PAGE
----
Covington256381
George246848
Newton246061
Winston226881
Tishomingo225967
Jasper220848
Attala214173
Chickasaw207157
Holmes188673
Clay184754
Stone182033
Tallahatchie178140
Clarke177879
Calhoun170132
Yalobusha163337
Smith162234
Walthall133845
Greene130333
Lawrence128323
Montgomery126742
Noxubee126734
Perry125938
Amite122842
Carroll121728
Webster114532
Jefferson Davis106932
Tunica104826
Claiborne102230
Benton99125
Humphreys96133
Kemper95428
Franklin83623
Quitman80216
Choctaw76118
Wilkinson66930
Jefferson65428
Sharkey50317
Issaquena1686
Unassigned00

Alabama Coronavirus Cases

Cases: 530325

Reported Deaths: 10966
CountyCasesDeaths
Jefferson763971520
Mobile40908804
Madison34717503
Tuscaloosa25730452
Montgomery24314588
Shelby23401249
Baldwin21107307
Lee15856171
Calhoun14488314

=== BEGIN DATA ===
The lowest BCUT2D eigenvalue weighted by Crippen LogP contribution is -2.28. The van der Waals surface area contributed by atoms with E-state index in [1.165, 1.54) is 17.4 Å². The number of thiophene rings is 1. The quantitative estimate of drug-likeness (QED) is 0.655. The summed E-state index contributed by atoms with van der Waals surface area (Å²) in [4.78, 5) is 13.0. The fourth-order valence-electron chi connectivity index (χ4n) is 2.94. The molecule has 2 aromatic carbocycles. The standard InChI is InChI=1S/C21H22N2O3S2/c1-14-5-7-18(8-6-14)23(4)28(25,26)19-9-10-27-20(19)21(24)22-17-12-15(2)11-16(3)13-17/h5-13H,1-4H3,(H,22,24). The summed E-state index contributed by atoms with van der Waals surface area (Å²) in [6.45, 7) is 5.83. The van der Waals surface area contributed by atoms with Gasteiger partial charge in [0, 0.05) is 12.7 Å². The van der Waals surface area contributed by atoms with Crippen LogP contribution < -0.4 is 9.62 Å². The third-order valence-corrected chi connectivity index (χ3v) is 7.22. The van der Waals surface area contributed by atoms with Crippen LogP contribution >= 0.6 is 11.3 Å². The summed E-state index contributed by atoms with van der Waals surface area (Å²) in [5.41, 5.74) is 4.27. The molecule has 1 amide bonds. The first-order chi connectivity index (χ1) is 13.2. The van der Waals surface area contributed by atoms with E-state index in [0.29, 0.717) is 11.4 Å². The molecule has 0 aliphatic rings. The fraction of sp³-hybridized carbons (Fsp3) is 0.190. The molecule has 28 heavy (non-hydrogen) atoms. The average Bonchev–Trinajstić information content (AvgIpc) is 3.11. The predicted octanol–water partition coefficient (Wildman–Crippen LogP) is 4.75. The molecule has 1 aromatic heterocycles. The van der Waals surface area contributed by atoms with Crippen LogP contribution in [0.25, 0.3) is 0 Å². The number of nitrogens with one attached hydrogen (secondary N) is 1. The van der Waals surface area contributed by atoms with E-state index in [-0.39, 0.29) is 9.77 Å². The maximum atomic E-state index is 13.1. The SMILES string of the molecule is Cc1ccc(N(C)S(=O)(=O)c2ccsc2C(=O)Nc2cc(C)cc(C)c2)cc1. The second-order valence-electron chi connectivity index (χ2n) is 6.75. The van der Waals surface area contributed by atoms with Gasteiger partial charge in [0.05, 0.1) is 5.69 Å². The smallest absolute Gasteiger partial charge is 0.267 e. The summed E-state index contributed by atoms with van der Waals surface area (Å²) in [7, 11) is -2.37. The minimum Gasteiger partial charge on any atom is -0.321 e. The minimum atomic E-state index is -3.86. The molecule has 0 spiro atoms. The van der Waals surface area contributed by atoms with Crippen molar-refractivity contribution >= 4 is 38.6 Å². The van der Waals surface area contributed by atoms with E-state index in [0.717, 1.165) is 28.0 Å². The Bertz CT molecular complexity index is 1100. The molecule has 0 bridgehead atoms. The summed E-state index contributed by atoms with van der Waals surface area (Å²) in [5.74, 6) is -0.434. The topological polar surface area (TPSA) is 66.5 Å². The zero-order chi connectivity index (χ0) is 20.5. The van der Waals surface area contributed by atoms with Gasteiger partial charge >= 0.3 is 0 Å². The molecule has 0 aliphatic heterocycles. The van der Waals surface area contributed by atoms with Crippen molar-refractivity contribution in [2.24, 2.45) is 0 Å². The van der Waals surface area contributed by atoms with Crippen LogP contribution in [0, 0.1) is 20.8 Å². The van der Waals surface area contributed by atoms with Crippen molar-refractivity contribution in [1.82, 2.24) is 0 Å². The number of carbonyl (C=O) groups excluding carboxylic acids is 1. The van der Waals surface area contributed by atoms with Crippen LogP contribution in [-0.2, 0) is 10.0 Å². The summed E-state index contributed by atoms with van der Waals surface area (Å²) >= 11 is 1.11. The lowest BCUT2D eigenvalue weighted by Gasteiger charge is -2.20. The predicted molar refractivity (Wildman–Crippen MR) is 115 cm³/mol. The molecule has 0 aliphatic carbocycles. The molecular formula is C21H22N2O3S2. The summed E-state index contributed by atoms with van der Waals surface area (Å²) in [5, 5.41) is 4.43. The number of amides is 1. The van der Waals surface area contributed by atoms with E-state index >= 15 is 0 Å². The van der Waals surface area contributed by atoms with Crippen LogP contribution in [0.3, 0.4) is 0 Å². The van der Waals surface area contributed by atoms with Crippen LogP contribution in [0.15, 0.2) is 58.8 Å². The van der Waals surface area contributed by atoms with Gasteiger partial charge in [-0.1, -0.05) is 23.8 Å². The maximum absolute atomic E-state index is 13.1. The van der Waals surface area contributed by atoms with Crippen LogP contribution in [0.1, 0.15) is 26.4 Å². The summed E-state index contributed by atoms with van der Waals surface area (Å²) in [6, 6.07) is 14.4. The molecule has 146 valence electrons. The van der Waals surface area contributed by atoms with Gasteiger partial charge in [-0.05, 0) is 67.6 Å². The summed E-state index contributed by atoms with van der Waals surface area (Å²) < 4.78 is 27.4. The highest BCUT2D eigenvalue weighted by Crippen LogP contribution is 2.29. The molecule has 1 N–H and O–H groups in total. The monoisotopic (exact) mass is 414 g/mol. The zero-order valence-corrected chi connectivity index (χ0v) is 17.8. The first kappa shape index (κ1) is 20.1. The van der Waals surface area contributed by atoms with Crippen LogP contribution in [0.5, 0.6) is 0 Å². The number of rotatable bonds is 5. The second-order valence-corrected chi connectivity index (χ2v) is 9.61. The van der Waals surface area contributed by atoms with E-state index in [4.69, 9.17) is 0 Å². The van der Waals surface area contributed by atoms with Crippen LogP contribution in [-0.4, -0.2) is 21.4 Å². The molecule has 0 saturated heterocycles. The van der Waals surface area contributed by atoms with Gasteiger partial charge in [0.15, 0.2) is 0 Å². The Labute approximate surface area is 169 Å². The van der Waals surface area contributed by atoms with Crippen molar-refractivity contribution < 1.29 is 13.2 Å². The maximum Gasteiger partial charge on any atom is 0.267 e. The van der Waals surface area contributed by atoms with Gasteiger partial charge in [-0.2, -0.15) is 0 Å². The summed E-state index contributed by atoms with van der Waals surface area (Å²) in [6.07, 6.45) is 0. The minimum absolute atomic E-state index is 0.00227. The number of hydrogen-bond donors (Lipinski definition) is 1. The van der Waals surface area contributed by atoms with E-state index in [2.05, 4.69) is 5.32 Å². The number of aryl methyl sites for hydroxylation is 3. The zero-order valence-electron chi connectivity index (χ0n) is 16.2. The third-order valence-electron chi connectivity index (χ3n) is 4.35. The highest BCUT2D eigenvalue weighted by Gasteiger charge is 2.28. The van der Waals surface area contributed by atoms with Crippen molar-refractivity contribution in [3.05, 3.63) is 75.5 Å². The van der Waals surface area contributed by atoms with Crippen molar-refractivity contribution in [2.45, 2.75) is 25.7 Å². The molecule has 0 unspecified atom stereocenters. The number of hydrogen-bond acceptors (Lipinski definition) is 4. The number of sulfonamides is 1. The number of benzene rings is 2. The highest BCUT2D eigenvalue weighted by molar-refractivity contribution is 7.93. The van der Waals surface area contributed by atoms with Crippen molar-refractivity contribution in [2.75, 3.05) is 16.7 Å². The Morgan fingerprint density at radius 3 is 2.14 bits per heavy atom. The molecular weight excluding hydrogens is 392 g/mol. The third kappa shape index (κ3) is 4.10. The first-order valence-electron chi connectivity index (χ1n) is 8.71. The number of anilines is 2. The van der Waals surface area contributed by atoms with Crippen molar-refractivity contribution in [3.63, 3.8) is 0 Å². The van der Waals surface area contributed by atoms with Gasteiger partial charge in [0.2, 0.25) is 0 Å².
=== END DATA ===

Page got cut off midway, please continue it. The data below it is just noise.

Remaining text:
Morgan14282279
Etowah13819353
Marshall12210223
Houston10557280
Elmore10044205
Limestone9954150
Cullman9649193
St. Clair9644242
Lauderdale9419241
DeKalb8825185
Talladega8214175
Walker7223277
Autauga6918108
Jackson6804112
Blount6651137
Colbert6292134
Coffee5506119
Dale4828111
Russell440638
Chilton4279112
Franklin425582
Covington4118118
Tallapoosa4019152
Escambia393276
Chambers3559123
Dallas3547151
Clarke350861
Marion3113100
Pike310577
Lawrence299898
Winston274072
Bibb260464
Marengo249264
Geneva249077
Pickens234160
Barbour230757
Hale222677
Butler215969
Fayette212062
Henry188744
Cherokee184445
Randolph179941
Monroe177340
Washington167039
Macon158750
Clay156156
Crenshaw152057
Cleburne148741
Lamar141934
Lowndes138653
Wilcox127030
Bullock123041
Conecuh110129
Perry107526
Coosa107128
Sumter104332
Greene92334
Choctaw60424
Out of AL00
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Tupelo
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Hi: 80° Lo: 53°
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Columbus
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Oxford
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This will bring back into our area some more chances for some rain and thunderstorms.